We Catholic Christians have now entered the holiest time of the Church’s Liturgical year — Holy Thursday, Good Friday, and Holy Saturday — also known as the Triduum (the Three Days of prayer leading to the celebration of Easter Sunday).
Each of these days brings with it special services and traditions.
Mass is celebrated as usual, but right after the homily (sermon), a re-enactment of the Washing of the Feet (John 13:1-17) is held.
Some parishes choose a set number of people (twelve, representing the Apostles). Those selected can be young people (candidates for Confirmation, for example), church leaders, or others. Sometimes, it’s the priest who does the washing; other times, volunteers get their feet washed, then return the favor to the person in line behind them.
This Liturgy recognizes Jesus’ institution of the rite of Holy Communion at His Last Supper. During the Consecration part of the Mass, the priest blesses sufficient Communion wafers for the next day’s service (I’ll explain why in a minute!). Those consecrated hosts are transferred in a solemn procession to a special place away from the main part of the church.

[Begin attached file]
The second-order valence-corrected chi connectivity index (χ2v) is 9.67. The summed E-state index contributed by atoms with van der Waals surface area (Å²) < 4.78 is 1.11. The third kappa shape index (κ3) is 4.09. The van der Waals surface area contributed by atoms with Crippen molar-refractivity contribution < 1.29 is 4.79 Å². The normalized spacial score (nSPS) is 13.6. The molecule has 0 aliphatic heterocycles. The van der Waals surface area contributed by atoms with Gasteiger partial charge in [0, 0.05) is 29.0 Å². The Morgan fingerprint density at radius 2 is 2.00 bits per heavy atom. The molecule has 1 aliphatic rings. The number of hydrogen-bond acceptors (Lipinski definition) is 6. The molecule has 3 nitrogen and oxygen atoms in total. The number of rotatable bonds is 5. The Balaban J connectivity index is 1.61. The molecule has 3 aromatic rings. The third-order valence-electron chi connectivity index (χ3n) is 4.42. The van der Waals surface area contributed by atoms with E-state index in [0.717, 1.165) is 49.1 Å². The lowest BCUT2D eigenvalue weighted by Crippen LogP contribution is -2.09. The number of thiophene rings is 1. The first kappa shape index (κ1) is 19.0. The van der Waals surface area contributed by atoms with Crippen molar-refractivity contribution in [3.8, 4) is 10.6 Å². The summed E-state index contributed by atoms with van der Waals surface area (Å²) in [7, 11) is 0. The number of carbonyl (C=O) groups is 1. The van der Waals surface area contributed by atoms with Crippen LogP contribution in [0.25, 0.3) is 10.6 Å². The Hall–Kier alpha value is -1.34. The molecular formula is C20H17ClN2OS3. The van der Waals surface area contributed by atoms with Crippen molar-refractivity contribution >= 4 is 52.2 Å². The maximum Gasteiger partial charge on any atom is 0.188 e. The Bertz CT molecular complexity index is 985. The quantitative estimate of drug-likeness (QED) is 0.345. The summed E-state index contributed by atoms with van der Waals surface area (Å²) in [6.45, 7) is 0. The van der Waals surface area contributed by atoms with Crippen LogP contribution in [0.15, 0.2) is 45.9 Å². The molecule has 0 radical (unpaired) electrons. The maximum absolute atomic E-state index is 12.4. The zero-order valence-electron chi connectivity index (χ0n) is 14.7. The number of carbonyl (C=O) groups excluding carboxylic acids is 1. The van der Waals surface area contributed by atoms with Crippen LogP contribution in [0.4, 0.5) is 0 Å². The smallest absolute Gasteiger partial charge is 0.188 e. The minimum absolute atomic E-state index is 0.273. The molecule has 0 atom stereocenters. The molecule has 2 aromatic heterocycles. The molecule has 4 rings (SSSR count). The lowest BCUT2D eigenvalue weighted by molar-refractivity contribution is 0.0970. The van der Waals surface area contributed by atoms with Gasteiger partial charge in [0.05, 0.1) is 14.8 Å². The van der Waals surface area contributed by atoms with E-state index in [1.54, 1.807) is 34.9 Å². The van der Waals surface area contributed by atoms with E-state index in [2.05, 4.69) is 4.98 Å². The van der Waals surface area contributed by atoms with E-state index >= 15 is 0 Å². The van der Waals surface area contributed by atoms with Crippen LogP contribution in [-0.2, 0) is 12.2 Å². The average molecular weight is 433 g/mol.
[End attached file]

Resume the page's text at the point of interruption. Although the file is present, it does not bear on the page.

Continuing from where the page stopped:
Commemorating the day Jesus died, this is the only day of the year when no Masses are offered.
The service begins in quiet. The priest enters, lies face down before the altar, then rises. The Passion according to John is read. Or sung. It’s followed by prayers for a multitude of intentions — the Pope, leaders of countries, those who don’t believe in Christ or in God, etc.
A cross is brought in, which the congregation venerates. In some churches, it’s customary to kiss the wood or the feet of Jesus; in others, a simple bow or genuflect suffices. This takes places to the accompaniment of a solemn song — “Were you there?” is a favorite. Remember those Communion wafers from the day before? They’re returned to the church and distributed to those attending.
This is the Easter Vigil. While no Mass is offered this day, much rejoicing, pomp, and ceremony accompany this evening’s Mass (which suffices as a Sunday liturgy). Traditionally, it begins in complete darkness. The priest enters bearing the Pascal Candle, from which the candles of the congregation are lit.
The reading of Scripture, singing of psalms, recitation of prayers, and renewing of Baptismal promises take place. This is the day new members are fully initiated into the church.
Space prohibits me from elaborating on the other rituals surrounding Easter, but I hope now it isn’t a complete mystery!
(I’ll be taking a few days off to celebrate the holy days. Happy Easter — Happy Spring!!)